One of the few wildflowers I haven’t had to relearn since childhood

The Commander was always going on and on about flowers and things, or so it seemed. Her brother (my uncle Austin) was a naturalist and she once told me she had wished one of her children would inherit his particular kind of talent. I’m not sure if she was remembering that he put dead owls and things in the family freezer or not.

Alas, it was not to be. Both of her children had many interests. The Engineer knew just about every automotive vee-hickle on the road at about age 3. Yer fav-o-rite blahgger was fascinated by flutes. How did all of those keys and mechanisms work, anyway? My brother and I were both good musicians in our day and we had many other interests and talents but we made our living in what people now call STEM fields. No owls in the freezer. The Comm did luck out with her son-in-law, as the GG has been known to put dead birds in the moomincabin freezer, right next to his tick collection. But he is only an amateur naturalist.

We were not always very polite when The Comm dramatically exclaimed over some beautiful specimen or vista or whatever. Once on a spring trip to Detroit there were so many of these exclamations that I finally said, “Look at the crooked barn door!” That sent me and the Engineer into huge gales of laughter for many miles. No, it doesn’t take much.

Needless to say, many plants and wildflowers were pointed out to me when I was a beach urchin. One of the few that I can actually recognize after all those years is Dutchman’s Breeches. I have had to relearn many others. Spring Beauty, Trout Lilly Lily, Trillium, Blood Root, and more. In all fairness, not all of these were in *our* woods when I was a kid, although I have seen at least some of them in other yooperland forests. So maybe I am actually learning some of them for the first time.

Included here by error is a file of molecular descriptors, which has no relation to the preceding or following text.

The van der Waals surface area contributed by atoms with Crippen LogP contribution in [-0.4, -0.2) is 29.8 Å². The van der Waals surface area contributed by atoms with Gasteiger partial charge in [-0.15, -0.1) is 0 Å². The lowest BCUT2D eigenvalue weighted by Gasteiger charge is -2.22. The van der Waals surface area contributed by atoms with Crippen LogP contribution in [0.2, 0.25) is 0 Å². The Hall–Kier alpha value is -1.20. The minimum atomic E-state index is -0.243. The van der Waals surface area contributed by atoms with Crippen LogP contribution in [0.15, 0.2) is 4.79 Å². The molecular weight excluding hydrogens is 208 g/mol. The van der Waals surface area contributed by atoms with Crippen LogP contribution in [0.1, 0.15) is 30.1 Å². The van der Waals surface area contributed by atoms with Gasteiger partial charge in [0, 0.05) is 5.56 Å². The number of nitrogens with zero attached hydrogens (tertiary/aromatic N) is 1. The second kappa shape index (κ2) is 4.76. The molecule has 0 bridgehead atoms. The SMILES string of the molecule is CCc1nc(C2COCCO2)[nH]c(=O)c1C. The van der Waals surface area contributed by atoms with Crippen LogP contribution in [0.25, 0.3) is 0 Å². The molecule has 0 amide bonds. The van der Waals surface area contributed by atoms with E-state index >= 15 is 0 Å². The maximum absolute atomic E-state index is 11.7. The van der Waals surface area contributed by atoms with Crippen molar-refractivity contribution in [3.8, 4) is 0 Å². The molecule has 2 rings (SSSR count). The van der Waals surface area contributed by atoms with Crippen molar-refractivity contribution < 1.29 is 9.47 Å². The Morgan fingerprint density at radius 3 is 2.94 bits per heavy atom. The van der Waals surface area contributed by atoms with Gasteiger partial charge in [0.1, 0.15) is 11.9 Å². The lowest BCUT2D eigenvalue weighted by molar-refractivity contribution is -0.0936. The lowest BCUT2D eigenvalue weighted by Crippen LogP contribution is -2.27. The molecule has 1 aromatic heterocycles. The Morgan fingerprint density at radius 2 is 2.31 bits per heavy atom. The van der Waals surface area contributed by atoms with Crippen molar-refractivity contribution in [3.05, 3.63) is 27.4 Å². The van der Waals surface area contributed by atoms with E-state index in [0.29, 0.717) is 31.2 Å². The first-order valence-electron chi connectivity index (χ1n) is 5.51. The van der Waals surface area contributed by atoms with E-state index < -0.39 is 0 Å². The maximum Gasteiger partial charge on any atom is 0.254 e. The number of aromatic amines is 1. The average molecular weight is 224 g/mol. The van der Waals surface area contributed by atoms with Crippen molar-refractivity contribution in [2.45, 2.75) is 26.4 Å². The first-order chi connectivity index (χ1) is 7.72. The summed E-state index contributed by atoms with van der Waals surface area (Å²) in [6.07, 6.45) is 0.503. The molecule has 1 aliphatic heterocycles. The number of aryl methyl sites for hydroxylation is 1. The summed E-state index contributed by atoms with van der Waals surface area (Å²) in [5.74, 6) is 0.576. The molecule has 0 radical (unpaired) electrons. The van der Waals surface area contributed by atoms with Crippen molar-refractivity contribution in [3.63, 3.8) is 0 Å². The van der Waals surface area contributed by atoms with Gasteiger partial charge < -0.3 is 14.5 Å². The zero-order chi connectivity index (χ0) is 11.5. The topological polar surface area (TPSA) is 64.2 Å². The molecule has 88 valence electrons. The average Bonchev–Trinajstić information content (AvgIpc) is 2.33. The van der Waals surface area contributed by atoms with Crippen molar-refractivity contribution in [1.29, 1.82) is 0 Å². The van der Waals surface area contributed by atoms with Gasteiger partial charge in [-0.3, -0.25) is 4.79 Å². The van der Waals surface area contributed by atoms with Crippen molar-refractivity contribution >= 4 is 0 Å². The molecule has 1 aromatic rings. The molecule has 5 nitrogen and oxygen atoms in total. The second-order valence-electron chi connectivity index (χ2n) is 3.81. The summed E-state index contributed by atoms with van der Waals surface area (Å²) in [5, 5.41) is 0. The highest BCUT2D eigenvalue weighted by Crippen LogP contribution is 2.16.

Then again, maybe the “naturalist DNA” skipped a generation (or more) because my mouse is intensely interested in plants and knows a lot about them, hence a lot of my new-found knowledge about spring wildflowers in the Great Lake State. Where did that interest come from for my child and my uncle. Were there other naturalists amongst our ancestors? Or is it simply an individual trait based on the infinite possibilities that recombinant DNA allows, a synergy of genetic material percolating within a person living in particular circumstances in a particular time.

P.S. That last paragraph is not about Mouse, just baggy old KW ruminations about life, the universe, and everything.

One Response to “One of the few wildflowers I haven’t had to relearn since childhood”

  1. Margaret Says:

    I’m very interested in plants and flowers but don’t know much about them. Both my girls are talented at things I don’t know how to do: athletics, canning, crocheting, art, etc. I do think that gifts sometimes skip a generation (or more), and that knowledge/expertise grows out of a curiosity or intense interest in something.